Are there any features of the call for proposals that you think could be improved upon for future editions? For example, in the philosophy, the topics chosen, the structure, the process of selection or evaluation of project proposals?
At Obra Social «la Caixa» we are very interested in channelling old people’s strength and desire for integration. Fortunately, people are reaching retirement age in ever better physical shape, and in a situation like today’s, the time, experience and willingness of elderly people to help meet social needs seems crucial. Knowing how to achieve this is one of our goals.
Apart from its activities in conjunction with Fundación General CSIC, Obra Social «la Caixa» has a significant number of programmes on ageing and on care for the elderly underway. Can you tell us a bit about the values and goals of these activities?
As I said, our initiatives basically aim to promote elderly people’s health and quality of life, contribute to maintaining their physical and mental capabilities, enabling them to participate in society and fostering their personal independence. Properly managed, diversity is a virtue and has the potential enrich any projectThese are the fundamental goals we pursue in active and healthy ageing and dependence-prevention programmes.
One of Obra Social «la Caixa»’s goals is to encourage a change in how society perceives older people. What are the main mechanisms you use to achieve this?
At “Obra Social «la Caixa» we aim to promote interaction between old people and citizens on all levels. Inter-generational activities are a good example of this, as they foster respect and coexistence. We also support the involvement of older people in training workshops aimed at groups with difficulties or at risk of exclusion, such as prison inmates, the disabled, or newcomers to Spain. These activities aim to highlight their strengths.
What aspects of the cooperation between Obra Social «la Caixa» and Fundación General CSIC would you highlight in the R&D field?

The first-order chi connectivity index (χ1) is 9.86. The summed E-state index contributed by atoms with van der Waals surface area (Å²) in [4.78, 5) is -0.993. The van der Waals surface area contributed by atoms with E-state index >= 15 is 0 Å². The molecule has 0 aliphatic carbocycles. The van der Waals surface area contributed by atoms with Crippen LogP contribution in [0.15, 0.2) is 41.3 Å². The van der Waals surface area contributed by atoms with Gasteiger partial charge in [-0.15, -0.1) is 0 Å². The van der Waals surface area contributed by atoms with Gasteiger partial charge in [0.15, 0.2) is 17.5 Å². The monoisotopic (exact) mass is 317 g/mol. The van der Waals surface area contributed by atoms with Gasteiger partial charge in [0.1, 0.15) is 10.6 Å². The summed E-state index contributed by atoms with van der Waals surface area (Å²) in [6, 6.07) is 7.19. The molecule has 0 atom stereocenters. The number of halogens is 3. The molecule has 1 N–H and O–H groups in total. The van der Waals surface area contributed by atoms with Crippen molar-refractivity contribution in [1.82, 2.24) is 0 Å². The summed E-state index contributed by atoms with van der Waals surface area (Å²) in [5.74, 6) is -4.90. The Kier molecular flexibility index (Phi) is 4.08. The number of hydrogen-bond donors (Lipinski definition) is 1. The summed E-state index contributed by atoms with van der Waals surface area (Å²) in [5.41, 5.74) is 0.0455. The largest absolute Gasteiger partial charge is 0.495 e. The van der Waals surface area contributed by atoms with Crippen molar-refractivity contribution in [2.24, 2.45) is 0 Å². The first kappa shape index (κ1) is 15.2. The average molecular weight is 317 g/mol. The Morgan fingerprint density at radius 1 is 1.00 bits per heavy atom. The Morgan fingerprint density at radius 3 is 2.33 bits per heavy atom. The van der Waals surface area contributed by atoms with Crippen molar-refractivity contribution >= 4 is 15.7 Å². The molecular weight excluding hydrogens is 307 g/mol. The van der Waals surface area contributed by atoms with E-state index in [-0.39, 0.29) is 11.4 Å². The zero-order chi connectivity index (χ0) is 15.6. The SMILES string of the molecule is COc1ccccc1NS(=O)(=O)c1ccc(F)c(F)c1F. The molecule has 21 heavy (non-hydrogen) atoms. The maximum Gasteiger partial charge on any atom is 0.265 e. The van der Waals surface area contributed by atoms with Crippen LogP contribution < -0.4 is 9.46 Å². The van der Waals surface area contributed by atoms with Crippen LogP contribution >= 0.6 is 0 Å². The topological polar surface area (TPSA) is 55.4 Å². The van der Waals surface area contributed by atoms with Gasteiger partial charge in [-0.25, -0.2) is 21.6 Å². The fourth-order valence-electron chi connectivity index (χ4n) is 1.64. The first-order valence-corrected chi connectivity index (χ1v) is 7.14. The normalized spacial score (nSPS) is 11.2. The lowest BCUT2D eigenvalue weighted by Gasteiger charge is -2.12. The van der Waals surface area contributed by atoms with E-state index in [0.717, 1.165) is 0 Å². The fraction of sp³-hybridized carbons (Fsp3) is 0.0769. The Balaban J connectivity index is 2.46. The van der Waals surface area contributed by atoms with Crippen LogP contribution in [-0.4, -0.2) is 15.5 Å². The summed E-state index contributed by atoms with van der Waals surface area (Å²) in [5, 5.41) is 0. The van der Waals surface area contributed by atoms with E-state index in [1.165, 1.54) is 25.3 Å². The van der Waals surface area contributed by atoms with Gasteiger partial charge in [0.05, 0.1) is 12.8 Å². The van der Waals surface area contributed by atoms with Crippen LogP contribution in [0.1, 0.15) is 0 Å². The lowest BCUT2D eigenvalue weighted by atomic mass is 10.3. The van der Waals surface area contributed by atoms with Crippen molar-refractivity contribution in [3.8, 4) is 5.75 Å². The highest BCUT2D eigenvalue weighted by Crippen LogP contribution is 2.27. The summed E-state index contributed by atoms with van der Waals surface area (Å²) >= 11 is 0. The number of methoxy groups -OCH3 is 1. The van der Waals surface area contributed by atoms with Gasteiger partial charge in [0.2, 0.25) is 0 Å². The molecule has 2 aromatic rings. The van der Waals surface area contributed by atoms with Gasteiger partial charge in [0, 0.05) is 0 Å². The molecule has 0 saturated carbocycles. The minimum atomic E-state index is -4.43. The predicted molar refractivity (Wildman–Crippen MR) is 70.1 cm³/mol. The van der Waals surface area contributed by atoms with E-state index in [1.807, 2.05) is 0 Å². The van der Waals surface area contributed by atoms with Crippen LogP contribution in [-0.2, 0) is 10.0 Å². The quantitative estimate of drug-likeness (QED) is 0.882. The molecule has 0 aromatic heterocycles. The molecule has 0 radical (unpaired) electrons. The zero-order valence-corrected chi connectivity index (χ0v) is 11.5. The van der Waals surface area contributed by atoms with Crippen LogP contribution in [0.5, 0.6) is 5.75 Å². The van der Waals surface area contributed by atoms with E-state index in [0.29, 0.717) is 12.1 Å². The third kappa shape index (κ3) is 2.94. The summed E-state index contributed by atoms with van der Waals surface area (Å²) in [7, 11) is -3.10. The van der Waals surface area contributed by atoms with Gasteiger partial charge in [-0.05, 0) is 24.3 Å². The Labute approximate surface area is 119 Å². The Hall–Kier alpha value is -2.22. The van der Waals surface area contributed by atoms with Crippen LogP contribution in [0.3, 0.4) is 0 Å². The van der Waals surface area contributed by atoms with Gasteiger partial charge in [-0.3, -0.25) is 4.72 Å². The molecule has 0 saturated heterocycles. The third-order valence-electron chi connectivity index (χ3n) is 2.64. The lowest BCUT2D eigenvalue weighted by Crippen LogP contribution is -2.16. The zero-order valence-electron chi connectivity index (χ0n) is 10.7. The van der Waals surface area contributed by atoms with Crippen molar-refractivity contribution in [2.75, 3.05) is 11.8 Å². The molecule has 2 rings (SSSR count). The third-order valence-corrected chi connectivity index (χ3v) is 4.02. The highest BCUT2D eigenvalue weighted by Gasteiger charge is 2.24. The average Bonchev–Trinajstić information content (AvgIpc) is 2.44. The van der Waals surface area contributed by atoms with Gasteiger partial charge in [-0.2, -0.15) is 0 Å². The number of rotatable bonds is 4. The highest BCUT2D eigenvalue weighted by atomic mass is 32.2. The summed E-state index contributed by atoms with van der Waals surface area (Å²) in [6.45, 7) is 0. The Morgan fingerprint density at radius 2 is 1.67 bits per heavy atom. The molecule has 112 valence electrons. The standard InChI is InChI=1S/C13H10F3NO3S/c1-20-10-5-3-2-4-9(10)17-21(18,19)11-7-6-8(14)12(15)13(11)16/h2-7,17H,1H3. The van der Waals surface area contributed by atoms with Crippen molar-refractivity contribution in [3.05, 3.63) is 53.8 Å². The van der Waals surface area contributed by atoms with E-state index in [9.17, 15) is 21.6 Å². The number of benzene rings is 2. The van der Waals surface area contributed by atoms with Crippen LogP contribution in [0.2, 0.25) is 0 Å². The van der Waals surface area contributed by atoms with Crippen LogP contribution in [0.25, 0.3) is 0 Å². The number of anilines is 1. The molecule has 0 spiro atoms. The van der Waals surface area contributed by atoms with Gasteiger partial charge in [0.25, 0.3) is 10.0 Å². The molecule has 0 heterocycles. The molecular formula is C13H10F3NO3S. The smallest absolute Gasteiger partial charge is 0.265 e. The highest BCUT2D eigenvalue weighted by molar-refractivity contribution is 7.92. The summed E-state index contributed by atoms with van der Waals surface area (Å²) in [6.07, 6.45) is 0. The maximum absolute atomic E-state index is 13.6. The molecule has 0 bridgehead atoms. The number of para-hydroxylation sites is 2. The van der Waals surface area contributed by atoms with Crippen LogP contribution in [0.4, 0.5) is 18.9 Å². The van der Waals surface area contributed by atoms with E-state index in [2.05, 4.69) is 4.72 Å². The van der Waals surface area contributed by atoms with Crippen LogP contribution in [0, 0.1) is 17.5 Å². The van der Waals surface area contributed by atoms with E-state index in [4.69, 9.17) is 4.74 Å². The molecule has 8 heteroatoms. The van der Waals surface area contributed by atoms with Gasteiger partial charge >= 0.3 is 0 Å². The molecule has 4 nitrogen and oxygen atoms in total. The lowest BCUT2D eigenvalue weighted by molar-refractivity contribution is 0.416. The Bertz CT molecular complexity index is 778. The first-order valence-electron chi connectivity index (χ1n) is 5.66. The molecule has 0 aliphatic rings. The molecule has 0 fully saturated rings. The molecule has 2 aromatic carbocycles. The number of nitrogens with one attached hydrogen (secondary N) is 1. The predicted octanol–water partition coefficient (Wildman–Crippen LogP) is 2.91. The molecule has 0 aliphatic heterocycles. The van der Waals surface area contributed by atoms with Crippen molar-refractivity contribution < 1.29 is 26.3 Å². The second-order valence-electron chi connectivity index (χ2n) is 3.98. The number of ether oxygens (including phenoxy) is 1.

Rigour. Obra Social «la Caixa» is committed to complementarity as one of its basic principles of action. We believe that joining forces, allying ourselves with renowned associations and entities in various different areas of activity, is the best route to fruitful results. Our collaboration with Fundación General CSIC is an example of this.
Profile: Jaume Lanaspa
Jaume Lanaspa has an honours degree in Economics from the University of Barcelona and a PDE (executive development programme) from the IESE Business School in Barcelona. He has been a lecturer at the Barcelona Autonomous University and ESADE He began his career in 1967 at Banco Atlántico. In 1988 he was appointed CEO of Caixabank France, a subsidiary bank of «la Caixa». In 1995, he became CEO of Autopistas de Catalunya, S.A. (AUCAT) and in 2002, he took over the same position at Autopistas Concesionaria Española S.A (ACESA). In 2003 he joined «la Caixa» as Director of Human Resources, where he went on to become Executive Director for Human Resources and Internal Communications, and then Executive Director for Personnel and Corporate Reputation.
In January 2008 he was appointed Executive Director of Obra Social «la Caixa» and Director of Fundación
There are no comments
select * from comentarios where txtTabla='entrevistas' and numId='23' and cmsEstado='1' order by fehFecha desc limit 0,5